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16-Nov-2016 16:51

With her parents' blessing, they began to date, and openly saw each other romantically for almost a year.

When it was disclosed that consensual sexual contact had occurred, her parents pressed charges against Brandon and he was convicted of sexual assault and placed on the sex offender registry in his state. He will be on the registry and publicly branded as a sex offender for the rest of his life.

Indeed, people children know and trust are responsible for over 90 percent of sex crimes against them.

In addition, sex offender laws are predicated on the widespread assumption that most people convicted of sex offenses will continue to commit such crimes if given the opportunity.

Corinne Carey, former researcher for the US Program, undertook the original research for this report.

The report was written by Sarah Tofte with the assistance of Jamie Fellner, director of the US Program, who also edited the report. Patrick Vinck, director of the Berkeley-Tulane Initiative on Vulnerable Populations at the Human Rights Center, University of California-Berkeley, tabulated the data for Human Rights Watch's study of North Carolina's online sex offender registry.

Zama Coursen-Neff, acting deputy director of the Children's Rights Division and Janet Walsh, acting director of the Women's Rights Division, reviewed the report. What happened to nine-year-old Jessica Lunsford is every parent's worst nightmare.Ian Gorvin, deputy director of the Program Office, and Aisling Reidy, senior legal counsel, edited the report. In February 2005 she was abducted from her home in Florida, raped, and buried alive by a stranger, a next-door neighbor who had been twice convicted of molesting children.Ashoka Mukpo, Grace Choi, and Andrea Holley provided invaluable production assistance. Over the past decade, several horrific crimes like Jessica's murder have captured massive media attention and fueled widespread fears that children are at high risk of assault by repeat sex offenders.While these beliefs may seem intuitively correct, they are predicated on several widely shared but nonetheless mistaken premises.Given these faulty underpinnings, it is not surprising that there is little evidence that the laws have in fact reduced the threat of sexual abuse to children or others.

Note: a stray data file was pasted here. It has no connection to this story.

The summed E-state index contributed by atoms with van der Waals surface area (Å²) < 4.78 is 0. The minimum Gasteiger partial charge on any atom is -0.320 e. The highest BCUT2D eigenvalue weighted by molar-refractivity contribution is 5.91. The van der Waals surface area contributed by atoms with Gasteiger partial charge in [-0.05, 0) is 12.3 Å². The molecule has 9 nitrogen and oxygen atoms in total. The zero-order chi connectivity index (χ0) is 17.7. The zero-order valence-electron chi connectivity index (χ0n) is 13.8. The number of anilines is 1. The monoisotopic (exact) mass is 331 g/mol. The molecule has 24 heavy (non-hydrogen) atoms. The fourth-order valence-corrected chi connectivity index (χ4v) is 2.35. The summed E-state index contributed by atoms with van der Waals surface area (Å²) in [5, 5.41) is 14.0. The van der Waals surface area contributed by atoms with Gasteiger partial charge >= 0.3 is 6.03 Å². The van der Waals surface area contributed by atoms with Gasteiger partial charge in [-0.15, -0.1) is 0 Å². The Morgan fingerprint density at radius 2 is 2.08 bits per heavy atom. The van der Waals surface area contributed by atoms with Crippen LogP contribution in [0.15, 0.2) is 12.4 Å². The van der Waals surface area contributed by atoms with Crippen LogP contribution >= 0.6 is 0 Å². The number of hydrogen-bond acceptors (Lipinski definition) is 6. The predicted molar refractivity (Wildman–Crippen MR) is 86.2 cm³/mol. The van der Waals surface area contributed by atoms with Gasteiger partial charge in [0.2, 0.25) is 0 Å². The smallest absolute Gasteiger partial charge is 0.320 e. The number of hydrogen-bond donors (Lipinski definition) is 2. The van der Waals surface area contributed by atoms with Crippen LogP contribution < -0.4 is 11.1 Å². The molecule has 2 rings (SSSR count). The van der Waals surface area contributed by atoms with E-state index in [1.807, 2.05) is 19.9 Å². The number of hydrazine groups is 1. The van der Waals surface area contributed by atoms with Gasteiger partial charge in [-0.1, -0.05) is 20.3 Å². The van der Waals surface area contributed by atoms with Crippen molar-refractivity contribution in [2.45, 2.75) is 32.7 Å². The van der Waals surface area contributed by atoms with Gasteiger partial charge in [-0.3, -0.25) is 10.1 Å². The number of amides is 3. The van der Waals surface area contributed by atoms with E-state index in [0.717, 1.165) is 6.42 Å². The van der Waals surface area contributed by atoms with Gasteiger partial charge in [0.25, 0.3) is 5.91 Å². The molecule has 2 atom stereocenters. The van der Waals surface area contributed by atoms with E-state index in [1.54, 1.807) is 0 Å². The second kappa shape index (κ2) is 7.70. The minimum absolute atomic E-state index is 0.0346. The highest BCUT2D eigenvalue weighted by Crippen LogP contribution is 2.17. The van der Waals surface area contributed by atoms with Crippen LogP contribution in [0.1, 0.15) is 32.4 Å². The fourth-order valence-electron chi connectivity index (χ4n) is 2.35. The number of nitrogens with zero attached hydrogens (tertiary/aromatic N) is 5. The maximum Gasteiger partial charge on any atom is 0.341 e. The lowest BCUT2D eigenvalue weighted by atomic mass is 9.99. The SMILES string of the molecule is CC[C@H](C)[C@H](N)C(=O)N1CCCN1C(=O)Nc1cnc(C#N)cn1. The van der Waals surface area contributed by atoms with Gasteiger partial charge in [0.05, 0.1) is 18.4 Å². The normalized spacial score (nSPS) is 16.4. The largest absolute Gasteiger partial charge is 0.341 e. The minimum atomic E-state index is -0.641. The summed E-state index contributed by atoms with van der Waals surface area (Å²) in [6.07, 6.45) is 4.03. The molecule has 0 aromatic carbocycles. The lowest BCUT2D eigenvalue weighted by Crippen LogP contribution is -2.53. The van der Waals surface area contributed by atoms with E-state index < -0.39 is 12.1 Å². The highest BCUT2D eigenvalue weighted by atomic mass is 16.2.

Zama Coursen-Neff, acting deputy director of the Children's Rights Division and Janet Walsh, acting director of the Women's Rights Division, reviewed the report. What happened to nine-year-old Jessica Lunsford is every parent's worst nightmare.Ian Gorvin, deputy director of the Program Office, and Aisling Reidy, senior legal counsel, edited the report. In February 2005 she was abducted from her home in Florida, raped, and buried alive by a stranger, a next-door neighbor who had been twice convicted of molesting children.Ashoka Mukpo, Grace Choi, and Andrea Holley provided invaluable production assistance. Over the past decade, several horrific crimes like Jessica's murder have captured massive media attention and fueled widespread fears that children are at high risk of assault by repeat sex offenders.While these beliefs may seem intuitively correct, they are predicated on several widely shared but nonetheless mistaken premises.Given these faulty underpinnings, it is not surprising that there is little evidence that the laws have in fact reduced the threat of sexual abuse to children or others.A growing number of states and municipalities have also prohibited registered offenders from living within a designated distance (typically 500 to 2,500 feet) of places where children gather-for example, schools, playgrounds, and daycare centers.